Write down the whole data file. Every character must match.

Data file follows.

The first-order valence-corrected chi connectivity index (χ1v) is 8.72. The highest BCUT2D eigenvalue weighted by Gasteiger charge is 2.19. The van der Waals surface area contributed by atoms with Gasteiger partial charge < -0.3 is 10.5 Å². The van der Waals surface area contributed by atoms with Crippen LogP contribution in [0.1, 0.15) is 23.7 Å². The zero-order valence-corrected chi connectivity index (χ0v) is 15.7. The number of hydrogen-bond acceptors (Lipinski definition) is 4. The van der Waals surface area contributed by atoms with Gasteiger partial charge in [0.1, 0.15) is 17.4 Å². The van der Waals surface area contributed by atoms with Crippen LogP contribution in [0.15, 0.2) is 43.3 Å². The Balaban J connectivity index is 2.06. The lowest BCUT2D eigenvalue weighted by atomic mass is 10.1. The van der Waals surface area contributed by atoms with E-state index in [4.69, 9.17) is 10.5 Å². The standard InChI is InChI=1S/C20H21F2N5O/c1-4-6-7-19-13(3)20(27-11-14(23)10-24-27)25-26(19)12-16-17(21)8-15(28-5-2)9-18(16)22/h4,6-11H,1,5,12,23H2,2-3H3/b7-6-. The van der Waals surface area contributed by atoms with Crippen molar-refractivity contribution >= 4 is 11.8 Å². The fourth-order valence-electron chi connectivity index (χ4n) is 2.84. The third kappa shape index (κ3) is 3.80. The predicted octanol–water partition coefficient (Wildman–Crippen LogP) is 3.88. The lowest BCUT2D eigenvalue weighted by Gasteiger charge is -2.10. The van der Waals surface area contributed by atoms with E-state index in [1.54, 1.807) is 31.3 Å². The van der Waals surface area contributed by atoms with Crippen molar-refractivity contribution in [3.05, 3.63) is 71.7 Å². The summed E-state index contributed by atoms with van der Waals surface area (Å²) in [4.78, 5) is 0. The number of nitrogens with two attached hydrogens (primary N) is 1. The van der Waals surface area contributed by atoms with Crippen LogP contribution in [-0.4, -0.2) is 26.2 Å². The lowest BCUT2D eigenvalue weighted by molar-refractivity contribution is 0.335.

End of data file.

The first-order valence-corrected chi connectivity index (χ1v) is 8.72. The highest BCUT2D eigenvalue weighted by Gasteiger charge is 2.19. The van der Waals surface area contributed by atoms with Gasteiger partial charge < -0.3 is 10.5 Å². The van der Waals surface area contributed by atoms with Crippen LogP contribution in [0.1, 0.15) is 23.7 Å². The zero-order valence-corrected chi connectivity index (χ0v) is 15.7. The number of hydrogen-bond acceptors (Lipinski definition) is 4. The van der Waals surface area contributed by atoms with Gasteiger partial charge in [0.1, 0.15) is 17.4 Å². The van der Waals surface area contributed by atoms with Crippen LogP contribution in [0.15, 0.2) is 43.3 Å². The Balaban J connectivity index is 2.06. The lowest BCUT2D eigenvalue weighted by atomic mass is 10.1. The van der Waals surface area contributed by atoms with E-state index in [4.69, 9.17) is 10.5 Å². The standard InChI is InChI=1S/C20H21F2N5O/c1-4-6-7-19-13(3)20(27-11-14(23)10-24-27)25-26(19)12-16-17(21)8-15(28-5-2)9-18(16)22/h4,6-11H,1,5,12,23H2,2-3H3/b7-6-. The van der Waals surface area contributed by atoms with Crippen molar-refractivity contribution >= 4 is 11.8 Å². The fourth-order valence-electron chi connectivity index (χ4n) is 2.84. The third kappa shape index (κ3) is 3.80. The predicted octanol–water partition coefficient (Wildman–Crippen LogP) is 3.88. The lowest BCUT2D eigenvalue weighted by Gasteiger charge is -2.10. The van der Waals surface area contributed by atoms with E-state index in [1.54, 1.807) is 31.3 Å². The van der Waals surface area contributed by atoms with Crippen molar-refractivity contribution in [3.05, 3.63) is 71.7 Å². The summed E-state index contributed by atoms with van der Waals surface area (Å²) in [4.78, 5) is 0. The number of nitrogens with two attached hydrogens (primary N) is 1. The van der Waals surface area contributed by atoms with Crippen LogP contribution in [-0.4, -0.2) is 26.2 Å². The lowest BCUT2D eigenvalue weighted by molar-refractivity contribution is 0.335.